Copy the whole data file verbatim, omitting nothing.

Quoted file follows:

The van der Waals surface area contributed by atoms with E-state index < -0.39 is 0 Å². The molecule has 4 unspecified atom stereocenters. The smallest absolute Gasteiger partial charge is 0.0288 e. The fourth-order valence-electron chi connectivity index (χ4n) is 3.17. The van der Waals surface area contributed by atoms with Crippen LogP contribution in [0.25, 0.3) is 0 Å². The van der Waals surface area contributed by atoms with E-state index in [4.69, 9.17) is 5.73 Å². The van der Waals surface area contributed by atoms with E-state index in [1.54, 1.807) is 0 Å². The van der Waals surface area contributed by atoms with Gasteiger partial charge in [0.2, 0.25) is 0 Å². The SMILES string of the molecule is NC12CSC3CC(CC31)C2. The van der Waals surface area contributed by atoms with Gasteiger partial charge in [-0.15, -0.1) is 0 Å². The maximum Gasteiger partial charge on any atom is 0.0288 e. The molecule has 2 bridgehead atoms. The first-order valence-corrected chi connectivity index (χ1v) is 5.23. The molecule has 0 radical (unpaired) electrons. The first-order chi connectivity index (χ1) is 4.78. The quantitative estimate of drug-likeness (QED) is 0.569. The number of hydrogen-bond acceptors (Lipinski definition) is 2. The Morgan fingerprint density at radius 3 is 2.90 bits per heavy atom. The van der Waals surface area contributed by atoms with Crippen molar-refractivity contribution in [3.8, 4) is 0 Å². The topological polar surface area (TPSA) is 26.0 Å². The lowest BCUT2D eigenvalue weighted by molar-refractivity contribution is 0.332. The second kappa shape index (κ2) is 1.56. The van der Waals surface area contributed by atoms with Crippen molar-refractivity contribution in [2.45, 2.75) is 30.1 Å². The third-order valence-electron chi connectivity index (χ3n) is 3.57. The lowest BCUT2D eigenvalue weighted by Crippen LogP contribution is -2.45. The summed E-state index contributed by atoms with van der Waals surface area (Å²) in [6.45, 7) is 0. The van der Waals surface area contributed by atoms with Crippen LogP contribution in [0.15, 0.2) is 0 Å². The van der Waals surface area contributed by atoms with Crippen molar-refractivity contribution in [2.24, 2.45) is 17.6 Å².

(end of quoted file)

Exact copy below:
The van der Waals surface area contributed by atoms with E-state index < -0.39 is 0 Å². The molecule has 4 unspecified atom stereocenters. The smallest absolute Gasteiger partial charge is 0.0288 e. The fourth-order valence-electron chi connectivity index (χ4n) is 3.17. The van der Waals surface area contributed by atoms with Crippen LogP contribution in [0.25, 0.3) is 0 Å². The van der Waals surface area contributed by atoms with E-state index in [4.69, 9.17) is 5.73 Å². The van der Waals surface area contributed by atoms with E-state index in [1.54, 1.807) is 0 Å². The van der Waals surface area contributed by atoms with Gasteiger partial charge in [0.2, 0.25) is 0 Å². The SMILES string of the molecule is NC12CSC3CC(CC31)C2. The van der Waals surface area contributed by atoms with Gasteiger partial charge in [-0.15, -0.1) is 0 Å². The maximum Gasteiger partial charge on any atom is 0.0288 e. The molecule has 2 bridgehead atoms. The first-order valence-corrected chi connectivity index (χ1v) is 5.23. The molecule has 0 radical (unpaired) electrons. The first-order chi connectivity index (χ1) is 4.78. The quantitative estimate of drug-likeness (QED) is 0.569. The number of hydrogen-bond acceptors (Lipinski definition) is 2. The Morgan fingerprint density at radius 3 is 2.90 bits per heavy atom. The van der Waals surface area contributed by atoms with Crippen molar-refractivity contribution in [3.8, 4) is 0 Å². The topological polar surface area (TPSA) is 26.0 Å². The lowest BCUT2D eigenvalue weighted by molar-refractivity contribution is 0.332. The second kappa shape index (κ2) is 1.56. The van der Waals surface area contributed by atoms with Crippen molar-refractivity contribution in [2.45, 2.75) is 30.1 Å². The third-order valence-electron chi connectivity index (χ3n) is 3.57. The lowest BCUT2D eigenvalue weighted by Crippen LogP contribution is -2.45. The summed E-state index contributed by atoms with van der Waals surface area (Å²) in [6.45, 7) is 0. The van der Waals surface area contributed by atoms with Crippen LogP contribution in [0.15, 0.2) is 0 Å². The van der Waals surface area contributed by atoms with Crippen molar-refractivity contribution in [2.24, 2.45) is 17.6 Å².